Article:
Essay On Catcher In The Rye

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Though he wrote more than just "Catcher in the Rye", reclusive author J.D. Salinger never could escape the legacy of a book that still sells 250,000 copies worldwide per year. Published in June 1951, "Rye" gives us a 16-year-old teenager for the ages in Salinger's Holden Caulfield, a character whose observations from a California mental hospital still resonate some seven decades later.

Salinger's novel polarized audiences and has continued to do so all these years since Salinger released the book at age 32. Debates have raged over symbolism and message - it's a war polemic, it has pro-Communist passages, it's vulgar and inappropriate for teenagers to read, it's powerful and insightful with mature themes worth discussing. "Catcher in the Rye"
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After seeing the film, one has to wonder: Did Danny Strong ever read "Catcher in the Rye?" Is he familiar with J.D. Salinger at all?

The answer is likely, and hopefully, yes, but watching Rebel in the Rye, you have to wonder why everything is tidy, neat, and predictable. Salinger's story is strained through the standard biopic filter and very quickly loses any sense of wonder, creativity, or distinctiveness. If one did not know any better, you could watch Rebel in the Rye and think Salinger is just some screenplay creation, a movie about a young man trying to write a book.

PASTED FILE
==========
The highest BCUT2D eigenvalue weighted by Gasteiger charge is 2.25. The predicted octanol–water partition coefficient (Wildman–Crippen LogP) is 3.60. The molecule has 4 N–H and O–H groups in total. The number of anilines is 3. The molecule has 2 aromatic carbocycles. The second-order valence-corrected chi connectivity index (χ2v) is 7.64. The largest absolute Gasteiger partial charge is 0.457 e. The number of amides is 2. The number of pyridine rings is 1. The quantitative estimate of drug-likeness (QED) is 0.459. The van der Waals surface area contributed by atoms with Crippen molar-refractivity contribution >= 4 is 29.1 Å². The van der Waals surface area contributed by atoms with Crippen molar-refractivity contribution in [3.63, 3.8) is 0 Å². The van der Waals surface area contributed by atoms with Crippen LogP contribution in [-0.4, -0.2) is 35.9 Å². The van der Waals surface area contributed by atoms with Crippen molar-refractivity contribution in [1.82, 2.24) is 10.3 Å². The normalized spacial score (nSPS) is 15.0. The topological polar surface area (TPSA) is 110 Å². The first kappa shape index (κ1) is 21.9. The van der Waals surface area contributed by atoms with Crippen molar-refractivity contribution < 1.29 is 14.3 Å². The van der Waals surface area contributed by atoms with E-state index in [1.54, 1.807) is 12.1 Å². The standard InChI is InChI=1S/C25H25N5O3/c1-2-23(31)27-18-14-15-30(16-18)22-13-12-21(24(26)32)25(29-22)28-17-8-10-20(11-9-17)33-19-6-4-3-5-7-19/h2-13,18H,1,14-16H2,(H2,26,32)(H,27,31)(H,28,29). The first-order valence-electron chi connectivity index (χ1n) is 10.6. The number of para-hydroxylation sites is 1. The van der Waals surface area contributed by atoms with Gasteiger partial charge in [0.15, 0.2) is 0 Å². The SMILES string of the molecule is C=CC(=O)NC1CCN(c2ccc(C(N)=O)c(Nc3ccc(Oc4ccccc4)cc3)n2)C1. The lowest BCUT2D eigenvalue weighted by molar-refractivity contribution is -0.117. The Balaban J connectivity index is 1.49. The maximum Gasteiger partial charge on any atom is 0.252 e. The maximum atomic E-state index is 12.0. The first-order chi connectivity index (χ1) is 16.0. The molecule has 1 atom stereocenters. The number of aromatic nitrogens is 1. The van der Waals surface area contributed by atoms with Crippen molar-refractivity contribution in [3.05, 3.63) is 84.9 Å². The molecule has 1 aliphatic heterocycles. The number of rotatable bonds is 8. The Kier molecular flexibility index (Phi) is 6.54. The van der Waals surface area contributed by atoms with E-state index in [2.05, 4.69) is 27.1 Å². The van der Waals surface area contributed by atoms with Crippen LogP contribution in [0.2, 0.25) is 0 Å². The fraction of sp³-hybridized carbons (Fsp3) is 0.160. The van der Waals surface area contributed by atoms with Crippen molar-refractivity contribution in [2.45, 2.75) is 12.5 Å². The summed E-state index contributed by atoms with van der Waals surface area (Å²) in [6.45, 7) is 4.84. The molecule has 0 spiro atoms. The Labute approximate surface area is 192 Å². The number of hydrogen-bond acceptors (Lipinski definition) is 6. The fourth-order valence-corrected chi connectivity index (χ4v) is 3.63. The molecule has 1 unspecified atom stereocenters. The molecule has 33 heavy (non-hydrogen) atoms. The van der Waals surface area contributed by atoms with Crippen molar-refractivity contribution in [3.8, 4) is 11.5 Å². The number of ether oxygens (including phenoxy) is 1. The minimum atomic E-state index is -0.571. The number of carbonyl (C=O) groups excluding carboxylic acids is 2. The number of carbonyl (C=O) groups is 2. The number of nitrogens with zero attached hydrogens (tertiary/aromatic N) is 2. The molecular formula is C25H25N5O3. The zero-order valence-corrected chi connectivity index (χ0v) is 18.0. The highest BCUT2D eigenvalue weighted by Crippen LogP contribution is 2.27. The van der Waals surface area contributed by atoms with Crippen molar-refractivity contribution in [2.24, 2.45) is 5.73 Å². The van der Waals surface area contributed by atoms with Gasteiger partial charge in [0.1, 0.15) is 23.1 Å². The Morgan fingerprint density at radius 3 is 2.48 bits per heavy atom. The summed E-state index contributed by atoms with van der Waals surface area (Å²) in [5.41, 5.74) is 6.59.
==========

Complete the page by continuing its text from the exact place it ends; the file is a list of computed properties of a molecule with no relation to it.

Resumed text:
This deserves so much more.

Nicholas Hoult is very good playing Salinger, and he has a nice rapport with a scholarly Kevin Spacey, sweatered up as Whit Burnett, a publisher and writing professor at Columbia University, where Salinger became his prized student. We see the two men clash frequently, sharing in a mutual respect and admiration for one another, yet always teetering on the verge of becoming

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